In the 2011 census there was a voluntary question about religion. This revealed the presence of 33.2 million Christians—59% of the country, down from 72% in 2001.... At the same time, the Muslim presence was revealed as 2.7 million—4.8% of the population, up from 3% in 2001. Other religions also showed an increase. Hindus were up to 1.5% of the population and Sikhs up to 0.8%—the same figure as for a combination of all other religions, except for Judaism, which remained static on 0.5%
No less significant was the number of people who said that they had no religion—14.1 million or 25.1% of the population, up from 14.8% in 2001, making it the second largest category after Christianity. To this might be added the large number of people who prefer to define themselves as spiritual, rather than religious....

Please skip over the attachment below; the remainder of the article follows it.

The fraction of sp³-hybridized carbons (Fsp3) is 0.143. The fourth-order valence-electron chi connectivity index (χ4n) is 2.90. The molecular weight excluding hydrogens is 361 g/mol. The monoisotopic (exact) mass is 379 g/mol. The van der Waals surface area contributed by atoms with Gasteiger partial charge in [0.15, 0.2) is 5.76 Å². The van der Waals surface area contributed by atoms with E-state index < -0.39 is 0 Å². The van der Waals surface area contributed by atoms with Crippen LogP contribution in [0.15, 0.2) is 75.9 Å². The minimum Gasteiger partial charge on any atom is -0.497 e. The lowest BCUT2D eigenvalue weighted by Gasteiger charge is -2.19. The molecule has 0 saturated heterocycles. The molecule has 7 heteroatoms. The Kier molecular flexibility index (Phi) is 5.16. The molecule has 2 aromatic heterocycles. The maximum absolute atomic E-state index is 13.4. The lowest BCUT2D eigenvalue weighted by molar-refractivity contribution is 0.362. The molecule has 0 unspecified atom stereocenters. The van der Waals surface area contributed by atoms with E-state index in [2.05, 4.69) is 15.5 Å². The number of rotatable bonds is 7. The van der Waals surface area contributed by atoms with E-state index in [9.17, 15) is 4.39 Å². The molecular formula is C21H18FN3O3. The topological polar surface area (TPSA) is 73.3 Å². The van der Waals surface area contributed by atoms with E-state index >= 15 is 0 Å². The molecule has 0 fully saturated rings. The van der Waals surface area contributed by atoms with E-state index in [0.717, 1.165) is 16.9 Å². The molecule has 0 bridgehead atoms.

However, it is not just the presence of non-Christian religions and those who profess no religion that has made the difference. It is that religion is visible and agitative in a way that it was not before. It has a voice, or rather a variety of voices that want to be heard in the public sphere. They are not content to have religion confined to the inward and personal dimension. So it is, for example, that issues concerning the wearing of the cross and employment practices have found their way to the European Court of Human Rights, and there have been major issues concerning religion in schools, as we know.
In short, whether one likes it or not, religion is now a major player on the public stage in a way that could not have been envisaged perhaps even 30 years ago.[Thanks to Law & Religion UK for the lead.]